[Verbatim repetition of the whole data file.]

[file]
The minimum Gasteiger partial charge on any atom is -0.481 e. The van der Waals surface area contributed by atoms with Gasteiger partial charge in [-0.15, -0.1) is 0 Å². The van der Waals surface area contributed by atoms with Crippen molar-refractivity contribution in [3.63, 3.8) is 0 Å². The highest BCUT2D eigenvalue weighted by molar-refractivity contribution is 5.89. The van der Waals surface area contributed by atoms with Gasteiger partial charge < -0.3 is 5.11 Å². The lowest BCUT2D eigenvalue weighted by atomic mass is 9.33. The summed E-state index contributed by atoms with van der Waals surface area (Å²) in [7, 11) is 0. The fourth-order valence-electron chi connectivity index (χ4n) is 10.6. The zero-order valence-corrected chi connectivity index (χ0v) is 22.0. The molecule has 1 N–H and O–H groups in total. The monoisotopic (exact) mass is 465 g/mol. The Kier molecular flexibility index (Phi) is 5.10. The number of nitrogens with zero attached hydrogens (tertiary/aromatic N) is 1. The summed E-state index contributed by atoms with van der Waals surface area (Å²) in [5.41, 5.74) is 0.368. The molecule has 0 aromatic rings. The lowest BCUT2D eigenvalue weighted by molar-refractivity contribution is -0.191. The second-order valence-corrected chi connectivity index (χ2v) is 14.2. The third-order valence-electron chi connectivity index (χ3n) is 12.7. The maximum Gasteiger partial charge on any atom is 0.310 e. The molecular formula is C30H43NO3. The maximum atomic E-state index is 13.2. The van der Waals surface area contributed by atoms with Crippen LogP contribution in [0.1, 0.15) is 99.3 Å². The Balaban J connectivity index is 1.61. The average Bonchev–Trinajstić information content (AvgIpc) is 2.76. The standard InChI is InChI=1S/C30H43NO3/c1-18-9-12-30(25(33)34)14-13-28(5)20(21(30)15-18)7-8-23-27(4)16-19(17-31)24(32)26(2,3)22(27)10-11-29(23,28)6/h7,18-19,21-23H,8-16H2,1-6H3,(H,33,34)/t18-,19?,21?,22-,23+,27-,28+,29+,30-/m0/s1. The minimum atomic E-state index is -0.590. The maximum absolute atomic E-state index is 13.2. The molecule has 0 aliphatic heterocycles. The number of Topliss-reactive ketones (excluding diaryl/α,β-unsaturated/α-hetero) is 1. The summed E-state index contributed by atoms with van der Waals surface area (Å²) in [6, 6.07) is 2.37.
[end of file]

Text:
The minimum Gasteiger partial charge on any atom is -0.481 e. The van der Waals surface area contributed by atoms with Gasteiger partial charge in [-0.15, -0.1) is 0 Å². The van der Waals surface area contributed by atoms with Crippen molar-refractivity contribution in [3.63, 3.8) is 0 Å². The highest BCUT2D eigenvalue weighted by molar-refractivity contribution is 5.89. The van der Waals surface area contributed by atoms with Gasteiger partial charge < -0.3 is 5.11 Å². The lowest BCUT2D eigenvalue weighted by atomic mass is 9.33. The summed E-state index contributed by atoms with van der Waals surface area (Å²) in [7, 11) is 0. The fourth-order valence-electron chi connectivity index (χ4n) is 10.6. The zero-order valence-corrected chi connectivity index (χ0v) is 22.0. The molecule has 1 N–H and O–H groups in total. The monoisotopic (exact) mass is 465 g/mol. The Kier molecular flexibility index (Phi) is 5.10. The number of nitrogens with zero attached hydrogens (tertiary/aromatic N) is 1. The summed E-state index contributed by atoms with van der Waals surface area (Å²) in [5.41, 5.74) is 0.368. The molecule has 0 aromatic rings. The lowest BCUT2D eigenvalue weighted by molar-refractivity contribution is -0.191. The second-order valence-corrected chi connectivity index (χ2v) is 14.2. The third-order valence-electron chi connectivity index (χ3n) is 12.7. The maximum Gasteiger partial charge on any atom is 0.310 e. The molecular formula is C30H43NO3. The maximum atomic E-state index is 13.2. The van der Waals surface area contributed by atoms with Crippen LogP contribution in [0.1, 0.15) is 99.3 Å². The Balaban J connectivity index is 1.61. The average Bonchev–Trinajstić information content (AvgIpc) is 2.76. The standard InChI is InChI=1S/C30H43NO3/c1-18-9-12-30(25(33)34)14-13-28(5)20(21(30)15-18)7-8-23-27(4)16-19(17-31)24(32)26(2,3)22(27)10-11-29(23,28)6/h7,18-19,21-23H,8-16H2,1-6H3,(H,33,34)/t18-,19?,21?,22-,23+,27-,28+,29+,30-/m0/s1. The minimum atomic E-state index is -0.590. The maximum absolute atomic E-state index is 13.2. The molecule has 0 aliphatic heterocycles. The number of Topliss-reactive ketones (excluding diaryl/α,β-unsaturated/α-hetero) is 1. The summed E-state index contributed by atoms with van der Waals surface area (Å²) in [6, 6.07) is 2.37.